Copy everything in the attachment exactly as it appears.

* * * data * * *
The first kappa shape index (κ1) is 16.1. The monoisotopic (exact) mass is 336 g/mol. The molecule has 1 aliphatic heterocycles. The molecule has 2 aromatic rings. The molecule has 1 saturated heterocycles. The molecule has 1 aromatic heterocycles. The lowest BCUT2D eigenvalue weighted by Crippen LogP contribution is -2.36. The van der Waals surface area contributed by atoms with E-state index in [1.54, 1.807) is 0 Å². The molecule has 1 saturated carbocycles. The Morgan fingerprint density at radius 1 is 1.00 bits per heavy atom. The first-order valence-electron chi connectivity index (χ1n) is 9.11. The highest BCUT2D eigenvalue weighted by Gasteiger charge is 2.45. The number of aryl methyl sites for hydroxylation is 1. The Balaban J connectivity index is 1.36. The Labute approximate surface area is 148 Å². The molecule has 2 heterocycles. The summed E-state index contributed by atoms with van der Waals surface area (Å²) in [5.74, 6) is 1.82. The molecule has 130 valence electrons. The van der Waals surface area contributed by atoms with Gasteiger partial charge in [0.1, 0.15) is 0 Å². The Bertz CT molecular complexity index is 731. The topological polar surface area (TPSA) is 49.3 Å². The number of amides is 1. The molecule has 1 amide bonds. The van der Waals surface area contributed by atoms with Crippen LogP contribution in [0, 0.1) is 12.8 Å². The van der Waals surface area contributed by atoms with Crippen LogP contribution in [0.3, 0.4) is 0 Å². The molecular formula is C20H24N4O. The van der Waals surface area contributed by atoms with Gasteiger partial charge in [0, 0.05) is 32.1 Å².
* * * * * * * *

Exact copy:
The first kappa shape index (κ1) is 16.1. The monoisotopic (exact) mass is 336 g/mol. The molecule has 1 aliphatic heterocycles. The molecule has 2 aromatic rings. The molecule has 1 saturated heterocycles. The molecule has 1 aromatic heterocycles. The lowest BCUT2D eigenvalue weighted by Crippen LogP contribution is -2.36. The van der Waals surface area contributed by atoms with E-state index in [1.54, 1.807) is 0 Å². The molecule has 1 saturated carbocycles. The Morgan fingerprint density at radius 1 is 1.00 bits per heavy atom. The first-order valence-electron chi connectivity index (χ1n) is 9.11. The highest BCUT2D eigenvalue weighted by Gasteiger charge is 2.45. The number of aryl methyl sites for hydroxylation is 1. The Balaban J connectivity index is 1.36. The Labute approximate surface area is 148 Å². The molecule has 2 heterocycles. The summed E-state index contributed by atoms with van der Waals surface area (Å²) in [5.74, 6) is 1.82. The molecule has 130 valence electrons. The van der Waals surface area contributed by atoms with Gasteiger partial charge in [0.1, 0.15) is 0 Å². The Bertz CT molecular complexity index is 731. The topological polar surface area (TPSA) is 49.3 Å². The number of amides is 1. The molecule has 1 amide bonds. The van der Waals surface area contributed by atoms with Crippen LogP contribution in [0, 0.1) is 12.8 Å². The van der Waals surface area contributed by atoms with Crippen LogP contribution in [0.3, 0.4) is 0 Å². The molecular formula is C20H24N4O. The van der Waals surface area contributed by atoms with Gasteiger partial charge in [0, 0.05) is 32.1 Å².